Mercury’s gender and sexual identity didn’t stop Mom’s love of Queen. They’re still one of her favorite bands. 

Back in our living room, Mom was directing everyone where to sit. 

“Jenny, you sit here. Brian, go over there. Will, no, over here, no, hold on, over THERE...”

For some reason I ended up on the commode. It had been temporarily moved directly in front of Mom’s recliner, in front of the white board Mom used to keep track of what day it is and what events are upcoming.

We all got to talking, and laughing, and trying to get serious again, and talking and laughing some more.

Mom held the crowd like the grand matriarch of the family she has become. We couldn’t understand half of what she was saying, but the other half was extremely entertaining.

Someone said something about what day is Super Bowl Sunday. Without batting an eye, Mom craned her neck around and said, “If Becky would move her fat bottomed girl out of the way I could see the calendar.”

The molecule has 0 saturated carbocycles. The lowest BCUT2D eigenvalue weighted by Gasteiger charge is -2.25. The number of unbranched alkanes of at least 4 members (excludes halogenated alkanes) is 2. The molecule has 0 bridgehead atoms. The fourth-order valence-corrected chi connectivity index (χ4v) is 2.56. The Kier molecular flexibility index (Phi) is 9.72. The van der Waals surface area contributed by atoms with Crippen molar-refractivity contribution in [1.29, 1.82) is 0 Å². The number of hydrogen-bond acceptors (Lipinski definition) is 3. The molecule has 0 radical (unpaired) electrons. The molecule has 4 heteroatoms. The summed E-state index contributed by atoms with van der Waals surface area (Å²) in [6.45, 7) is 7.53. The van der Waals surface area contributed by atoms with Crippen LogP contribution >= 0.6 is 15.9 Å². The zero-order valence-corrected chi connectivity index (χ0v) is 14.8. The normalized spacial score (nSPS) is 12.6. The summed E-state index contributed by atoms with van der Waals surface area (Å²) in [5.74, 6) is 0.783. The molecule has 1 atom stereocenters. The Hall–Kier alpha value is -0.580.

I almost peed my pants laughing so hard. Good thing I was on the commode.

Friday, December 7, 2018

Spoiler alert: everything is not OK

"You are such a good mom."

"She is so lucky to have you."

"She just needs your love and understanding and everything will turn out alright."

It's easy to smile at these compassionate lies, comments my well meaning friends tell me when I'm worried about my kid. It's easy to encase these words inside my mind, as if they are true. To use these words as a protective shield around my breaking heart. Deceptively simple.

Don't worry. She'll be fine. She has YOU for a mother.

As if it matters.

I used to believe it. I believed that I was put upon this earth to help my child thrive. Yes, thoughts trickled inside my mind. It's a mean world. So much violence. So much hate. Do you really want to bring a child into a world like this? But the answer was always yes. Yes, I do want to bring a child into the world. I will love her, and that love will protect her. With the strength of our love, we will conquer all the hate we encounter.